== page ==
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Texas names Andre Coleman WR coach

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After serving as an analyst for most of last season, Coleman earned a full-time spot on the on-field staff after impressing during preparation for the Alamo Bowl.

Kansas State Spring Game Photo by Peter G. Aiken/Getty Images

As the regular season finale approached for the Texas Longhorns, analyst Andre Coleman was expected to look for other jobs after the season in his efforts to find another on-field role as an assistant.

When head coach Tom Herman fired wide receivers coach Drew Mehringer and reassigned the other wide receivers coach, Corby Meekins, to an administrative role, however, Coleman had a chance to go on the road recruiting and coach the wide receivers in an interim capacity.

He impressed Herman enough that the school named Coleman the new wide receivers coach on Monday.

“We are really fortunate and excited to be adding Andre to our full-time coaching staff,” Herman said. “He’s a veteran coach who is highly respected, but working with him every day last year gave us a chance to personally see his passion for the game and love for the players. When he stepped in to coach our wide receivers, recruit and work more closely with our coaching staff and players for the Alamo Bowl, we all came away extremely impressed. Andre covers all the bases — he has a great offensive mind, is a tremendous and proven developer of players, outstanding recruiter and just an awesome person and addition to our staff.”

Coleman spent the 2018 season serving as the offensive coordinator at Kansas State after coaching the wide receivers from 2013-17 after playing wide receiver for Bill Snyder from 1990-93.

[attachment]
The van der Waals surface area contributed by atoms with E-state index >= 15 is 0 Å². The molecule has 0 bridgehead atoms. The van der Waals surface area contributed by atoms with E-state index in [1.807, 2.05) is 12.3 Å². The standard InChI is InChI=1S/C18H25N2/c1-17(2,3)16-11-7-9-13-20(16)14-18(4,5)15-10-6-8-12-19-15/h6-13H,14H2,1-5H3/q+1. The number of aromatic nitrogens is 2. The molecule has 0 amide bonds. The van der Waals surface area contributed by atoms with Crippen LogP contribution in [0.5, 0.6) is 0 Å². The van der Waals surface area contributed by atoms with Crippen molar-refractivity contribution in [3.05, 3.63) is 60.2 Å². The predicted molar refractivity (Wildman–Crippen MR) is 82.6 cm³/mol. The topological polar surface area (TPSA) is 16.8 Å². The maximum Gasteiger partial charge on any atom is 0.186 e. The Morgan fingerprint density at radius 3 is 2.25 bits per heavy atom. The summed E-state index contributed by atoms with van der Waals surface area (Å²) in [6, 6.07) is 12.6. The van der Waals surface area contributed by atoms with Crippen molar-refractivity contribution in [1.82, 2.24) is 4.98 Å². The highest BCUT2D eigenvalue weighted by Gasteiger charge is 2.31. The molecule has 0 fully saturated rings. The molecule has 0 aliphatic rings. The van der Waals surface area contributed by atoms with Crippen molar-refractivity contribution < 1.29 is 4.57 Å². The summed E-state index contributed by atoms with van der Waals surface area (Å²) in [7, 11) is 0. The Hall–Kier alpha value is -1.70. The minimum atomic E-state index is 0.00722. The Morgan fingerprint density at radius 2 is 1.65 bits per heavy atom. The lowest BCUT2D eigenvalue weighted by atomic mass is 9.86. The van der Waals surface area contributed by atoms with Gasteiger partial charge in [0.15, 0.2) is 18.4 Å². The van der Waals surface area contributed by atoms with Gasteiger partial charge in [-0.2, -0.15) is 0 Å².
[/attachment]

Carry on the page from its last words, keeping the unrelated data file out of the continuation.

“I’m excited to have the opportunity to stay on staff and coach at The University of Texas,” Coleman said. “It’s been a lifelong dream of mine to coach at school like Texas that’s one of the perennial powers in college sports with such a great tradition and get a chance to recruit the top talent across the nation. I’m looking forward to helping these guys both on and off the field and helping our program be something our fans are proud of. I’ve learned so much from Coach Herman over the past year. He’s one of the best football minds I’ve ever been around, and he’s one of the best motivators I’ve ever been around. I’m excited for the opportunity to continue to grow and learn from him at Texas.”

Against No. 11 Utah in the Alamo Bowl, the wide receivers caught nine passes for 165 yards and two touchdowns. Seniors Collin Johnson and Devin Duvernay are now preparing for the 2020 NFL Draft, but there’s plenty of young talent that Coleman will need to develop from the 2018 and 2019 recruiting classes, including Jake Smith, who caught 25 passes for 274 yards and six touchdowns as a freshman.

“We have a great group of guys in the receivers room,” Coleman said. “They’re hungry for knowledge, they want to learn and they want to get better. It’s a coach’s job to take kids to places they can’t get to by themselves. I’m looking forward to that challenge of bringing out the best in them and watching their success. As a coach, I want to give them all the tools and all the knowledge that I have so that they can become the best players they can be, both on and off the field.”

As Herman mentioned, Coleman does have a strong track record of developing wide receivers at Kansas State, helping produce the school’s most prolific seasons at the position in receptions and receiving yards in 2013 and then again 2014.

Under Coleman, Byron Pringle set the school record for yards per reception (24.13) and broke the 1,000-yard mark. Pringle is now a member of the Kansas City Chiefs. Tyler Lockett was even better, leaving Manhattan as the all-time leader in career receptions (249), yards (3,710) and touchdowns (29). Those weren’t the only school records that Lockett set, either — he held 17 school records by the time his career at Kansas State was over.

A high-level kick returner at Kansas State who was a third-round draft pick of the San Diego Chargers before twice making the Pro Bowl, Coleman has an extensive track record of developing productive kick returners, an area where he could really help Texas next season.